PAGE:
Constance van Niekerk
Published by The Southern Times
Vereeniging – It is a common belief in many African societies that musicians are poor, losers and uneducated.
This stereotype is particularly associated with those who are into reggae music.
Many people associate reggae with smoking marijuana and other substance abuse.
Although the stereotype might apply to some musicians world over, it is just that: a stereotype.
Take the case of a Zimbabwean man who throughout his career has been a barrier breaker.
He is not only educated – a Professor of Ethnomusicology at Michigan State University in the United States no less – but is also a devout Christian.
This is that man who brought Zimbabwe’s first Grammy Award nomination (Best Reggae Album) in 2010.
Ladies and gentlemen, meet King Isaac.
But where did this phenomenal journey start?
Born Isaac Gabriel Kalumbu in the high-density suburb of Mufakose, Harare, in 1965, he was dubbed “King Isaac” on his first visit to Jamaica in 1998 by Joseph “Bragga” Russell (Bob Marley’s former aide) at the Bob Marley Museum.
Having started writing poetry at the age of 14, he found the colonial regime’s censorship of reggae lifted round about the same time as Zimbabwe gained its independence.
“At around that time, Bob Marley came to Zimbabwe, and he was followed by many other reggae acts including Jimmy Cliff, Gregory Isaacs, Aswad, UB40, Dennis Brown, Culture, I Jah Man, Eric Donaldson, Don Carlos and many others.
“Reggae was the in-thing when I was young and impressionable. Singers like Peter Tosh, Sugar Minott, and Bunny Wailer were played on the radio.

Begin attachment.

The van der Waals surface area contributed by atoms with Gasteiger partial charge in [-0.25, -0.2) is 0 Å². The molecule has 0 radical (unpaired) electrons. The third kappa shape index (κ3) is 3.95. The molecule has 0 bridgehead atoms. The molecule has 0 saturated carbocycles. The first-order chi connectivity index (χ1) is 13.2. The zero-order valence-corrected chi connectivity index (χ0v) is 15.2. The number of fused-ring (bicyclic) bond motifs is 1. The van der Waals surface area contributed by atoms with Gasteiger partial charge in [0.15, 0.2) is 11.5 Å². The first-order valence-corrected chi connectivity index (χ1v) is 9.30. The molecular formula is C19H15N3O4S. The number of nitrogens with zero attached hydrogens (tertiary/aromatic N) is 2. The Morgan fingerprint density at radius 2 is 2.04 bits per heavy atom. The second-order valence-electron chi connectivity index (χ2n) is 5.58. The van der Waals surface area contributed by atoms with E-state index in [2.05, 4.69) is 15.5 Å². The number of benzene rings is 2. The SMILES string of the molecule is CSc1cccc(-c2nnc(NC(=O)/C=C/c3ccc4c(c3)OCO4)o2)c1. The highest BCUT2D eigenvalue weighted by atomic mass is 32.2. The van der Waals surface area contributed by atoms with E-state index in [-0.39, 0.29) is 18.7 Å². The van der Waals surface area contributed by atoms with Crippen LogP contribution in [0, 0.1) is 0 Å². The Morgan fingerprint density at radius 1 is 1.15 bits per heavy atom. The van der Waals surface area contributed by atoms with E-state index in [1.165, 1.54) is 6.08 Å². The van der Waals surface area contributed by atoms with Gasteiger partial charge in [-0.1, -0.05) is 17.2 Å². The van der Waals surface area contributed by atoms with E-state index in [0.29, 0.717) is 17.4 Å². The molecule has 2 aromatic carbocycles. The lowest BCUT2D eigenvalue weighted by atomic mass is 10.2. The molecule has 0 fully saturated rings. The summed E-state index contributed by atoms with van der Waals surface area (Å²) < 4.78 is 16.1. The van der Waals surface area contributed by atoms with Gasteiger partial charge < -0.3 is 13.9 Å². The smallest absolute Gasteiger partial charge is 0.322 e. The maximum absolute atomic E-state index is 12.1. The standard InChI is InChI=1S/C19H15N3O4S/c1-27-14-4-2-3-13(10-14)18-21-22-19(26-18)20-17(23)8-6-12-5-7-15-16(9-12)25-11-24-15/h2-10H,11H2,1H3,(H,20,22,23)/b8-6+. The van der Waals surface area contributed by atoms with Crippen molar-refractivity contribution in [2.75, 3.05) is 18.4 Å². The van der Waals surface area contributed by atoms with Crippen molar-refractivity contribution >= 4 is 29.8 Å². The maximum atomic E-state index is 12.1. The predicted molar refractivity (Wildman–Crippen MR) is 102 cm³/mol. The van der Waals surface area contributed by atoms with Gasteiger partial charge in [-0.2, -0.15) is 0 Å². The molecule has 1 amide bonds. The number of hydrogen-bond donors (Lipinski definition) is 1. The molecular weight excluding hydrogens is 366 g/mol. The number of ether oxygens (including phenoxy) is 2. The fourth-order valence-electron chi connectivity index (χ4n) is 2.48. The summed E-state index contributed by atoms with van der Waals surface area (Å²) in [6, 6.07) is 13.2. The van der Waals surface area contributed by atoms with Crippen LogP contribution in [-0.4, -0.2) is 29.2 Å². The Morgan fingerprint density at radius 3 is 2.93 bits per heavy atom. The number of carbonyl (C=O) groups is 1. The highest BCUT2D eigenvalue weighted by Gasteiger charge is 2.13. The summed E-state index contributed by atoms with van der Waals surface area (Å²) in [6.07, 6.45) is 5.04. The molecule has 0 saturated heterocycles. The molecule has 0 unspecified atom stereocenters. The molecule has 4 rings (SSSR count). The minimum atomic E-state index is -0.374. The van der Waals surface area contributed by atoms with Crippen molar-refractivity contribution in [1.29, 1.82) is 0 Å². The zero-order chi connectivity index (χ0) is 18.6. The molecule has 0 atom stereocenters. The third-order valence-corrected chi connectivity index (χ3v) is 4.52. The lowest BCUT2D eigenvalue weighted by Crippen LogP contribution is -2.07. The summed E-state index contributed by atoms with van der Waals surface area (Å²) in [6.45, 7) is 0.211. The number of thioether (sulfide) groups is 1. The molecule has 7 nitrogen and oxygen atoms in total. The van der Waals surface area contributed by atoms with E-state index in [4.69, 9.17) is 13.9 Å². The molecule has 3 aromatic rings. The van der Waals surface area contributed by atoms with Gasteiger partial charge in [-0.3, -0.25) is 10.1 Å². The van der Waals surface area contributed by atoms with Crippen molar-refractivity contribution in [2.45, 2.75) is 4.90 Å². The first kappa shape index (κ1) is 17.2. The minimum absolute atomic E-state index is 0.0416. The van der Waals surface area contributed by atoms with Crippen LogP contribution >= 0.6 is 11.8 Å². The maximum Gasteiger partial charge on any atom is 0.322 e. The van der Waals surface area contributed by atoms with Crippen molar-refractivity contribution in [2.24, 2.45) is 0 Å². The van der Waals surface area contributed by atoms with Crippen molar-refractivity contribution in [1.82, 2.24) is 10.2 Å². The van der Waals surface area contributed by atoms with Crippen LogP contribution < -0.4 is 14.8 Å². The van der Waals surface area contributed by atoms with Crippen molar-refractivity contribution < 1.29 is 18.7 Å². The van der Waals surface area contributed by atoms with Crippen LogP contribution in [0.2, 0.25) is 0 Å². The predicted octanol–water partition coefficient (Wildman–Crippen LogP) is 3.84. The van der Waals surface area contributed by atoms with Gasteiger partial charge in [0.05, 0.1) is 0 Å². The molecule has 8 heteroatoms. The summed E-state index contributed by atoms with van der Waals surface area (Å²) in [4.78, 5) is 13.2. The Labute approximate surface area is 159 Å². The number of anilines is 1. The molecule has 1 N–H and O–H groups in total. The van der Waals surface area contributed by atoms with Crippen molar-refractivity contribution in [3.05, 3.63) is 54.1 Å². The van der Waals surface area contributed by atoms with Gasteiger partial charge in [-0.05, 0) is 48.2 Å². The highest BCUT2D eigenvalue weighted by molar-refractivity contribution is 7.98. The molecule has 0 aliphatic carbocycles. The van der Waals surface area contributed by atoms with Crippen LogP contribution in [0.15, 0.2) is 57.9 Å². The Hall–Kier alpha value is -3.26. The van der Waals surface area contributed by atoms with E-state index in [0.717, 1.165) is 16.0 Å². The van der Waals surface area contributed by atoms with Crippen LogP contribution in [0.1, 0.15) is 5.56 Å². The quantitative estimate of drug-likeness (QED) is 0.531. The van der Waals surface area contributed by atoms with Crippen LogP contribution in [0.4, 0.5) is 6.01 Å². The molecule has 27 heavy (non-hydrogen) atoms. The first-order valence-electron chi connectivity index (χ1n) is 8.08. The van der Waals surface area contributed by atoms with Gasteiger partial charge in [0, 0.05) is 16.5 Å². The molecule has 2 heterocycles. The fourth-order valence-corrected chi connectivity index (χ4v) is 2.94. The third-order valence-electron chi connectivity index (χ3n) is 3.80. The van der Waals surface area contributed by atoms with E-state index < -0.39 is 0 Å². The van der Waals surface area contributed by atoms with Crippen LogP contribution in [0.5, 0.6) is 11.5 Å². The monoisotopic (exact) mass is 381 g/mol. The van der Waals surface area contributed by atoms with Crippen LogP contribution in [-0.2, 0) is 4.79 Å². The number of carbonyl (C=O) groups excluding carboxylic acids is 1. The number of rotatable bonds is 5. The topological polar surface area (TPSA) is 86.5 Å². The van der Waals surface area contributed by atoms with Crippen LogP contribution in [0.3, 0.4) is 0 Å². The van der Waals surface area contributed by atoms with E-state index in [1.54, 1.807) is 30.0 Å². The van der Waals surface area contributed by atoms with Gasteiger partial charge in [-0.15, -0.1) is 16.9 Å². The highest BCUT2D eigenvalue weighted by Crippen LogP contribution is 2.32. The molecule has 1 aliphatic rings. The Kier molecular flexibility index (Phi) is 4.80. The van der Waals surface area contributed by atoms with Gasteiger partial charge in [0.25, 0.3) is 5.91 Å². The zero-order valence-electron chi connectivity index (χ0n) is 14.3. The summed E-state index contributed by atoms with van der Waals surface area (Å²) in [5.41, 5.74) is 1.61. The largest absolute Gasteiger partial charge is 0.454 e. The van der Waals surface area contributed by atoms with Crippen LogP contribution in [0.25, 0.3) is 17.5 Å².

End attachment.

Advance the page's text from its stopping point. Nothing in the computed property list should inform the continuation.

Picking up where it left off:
“We heard the best reggae, so it was natural to be drawn to this ‘new’ music.
“DJ Mike Mundwa popularised reggae in Zimbabwe in the early ‘80s,” narrates King Isaac.
And naturally, King Isaac fell in love with the music of the late reggae great, Gregory Isaacs: a man who he came to idolise.
A dream was to come true when King Isaac was to later record an album with Gregory Isaacs, an experience the Zimbabwean describes as “surreal”.
Gregory Isaacs’s album, “Lonely Lover” was the first album King Isaac ever bought.
It was this album’s title that was to become one of the late icon’s two nicknames (though there was no song titled “Lonely Lover” on the album), the other nickname being The Cool Ruler.
By 1986, King Isaac was writing reggae lyrics and he recorded his first song, “Simuka,” with the band Mighty Force.
The song was produced by one of Zimbabwe’s finest in the industry, Louis Mhlanga, who now resides in South Africa. At this time, King Isaac was studying for a Bachelor’s degree in Economic History and History at the University of Zimbabwe.
In 1991, he left Zimbabwe to study for his Master’s and PhD in Ethnomusicology at Indiana University in the US.
“Coming to America brought me closer to Jamaica, which was my dream. Some people might call me a purist, but the only way to get that authentic reggae sound was to record in Jamaica.”
Once in the US, he and some colleagues formed a reggae group, “Zimbeggae”, that is Zimbabwe and reggae as named by their guitarist, Juan Dies.
What was to follow was King Isaac’s debut, self-titled album, which was released in Zimbabwe in 2002.
On this album was the song “Keeping It Away”, recorded on his first trip to Jamaica.
Radio favourites included “Peace, Love and Harmony”, “Moto Pasipo”, “Famba Zvakanaka” and “Kuchema Kwedu”, the last being a collaboration with the famed Mahotella Queens and guitarist Ntokozo Zungu.